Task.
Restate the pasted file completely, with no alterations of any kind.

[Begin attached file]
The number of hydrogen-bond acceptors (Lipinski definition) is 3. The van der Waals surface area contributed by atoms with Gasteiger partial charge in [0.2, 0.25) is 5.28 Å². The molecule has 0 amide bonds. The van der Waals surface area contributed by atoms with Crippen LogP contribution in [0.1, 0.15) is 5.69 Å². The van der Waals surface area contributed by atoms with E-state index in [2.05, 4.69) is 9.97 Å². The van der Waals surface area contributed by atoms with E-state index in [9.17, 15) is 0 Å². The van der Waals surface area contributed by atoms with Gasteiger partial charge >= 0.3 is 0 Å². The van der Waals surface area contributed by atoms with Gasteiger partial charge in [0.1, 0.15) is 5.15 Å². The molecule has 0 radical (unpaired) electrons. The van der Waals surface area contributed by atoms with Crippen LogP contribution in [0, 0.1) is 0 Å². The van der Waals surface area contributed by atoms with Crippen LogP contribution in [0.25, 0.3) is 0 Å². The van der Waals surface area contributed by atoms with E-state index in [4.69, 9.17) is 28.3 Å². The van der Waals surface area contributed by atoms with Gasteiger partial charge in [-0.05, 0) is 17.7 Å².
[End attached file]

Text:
The number of hydrogen-bond acceptors (Lipinski definition) is 3. The van der Waals surface area contributed by atoms with Gasteiger partial charge in [0.2, 0.25) is 5.28 Å². The molecule has 0 amide bonds. The van der Waals surface area contributed by atoms with Crippen LogP contribution in [0.1, 0.15) is 5.69 Å². The van der Waals surface area contributed by atoms with E-state index in [2.05, 4.69) is 9.97 Å². The van der Waals surface area contributed by atoms with E-state index in [9.17, 15) is 0 Å². The van der Waals surface area contributed by atoms with Gasteiger partial charge >= 0.3 is 0 Å². The van der Waals surface area contributed by atoms with Gasteiger partial charge in [0.1, 0.15) is 5.15 Å². The molecule has 0 radical (unpaired) electrons. The van der Waals surface area contributed by atoms with Crippen LogP contribution in [0, 0.1) is 0 Å². The van der Waals surface area contributed by atoms with Crippen LogP contribution in [0.25, 0.3) is 0 Å². The van der Waals surface area contributed by atoms with E-state index in [4.69, 9.17) is 28.3 Å². The van der Waals surface area contributed by atoms with Gasteiger partial charge in [-0.05, 0) is 17.7 Å².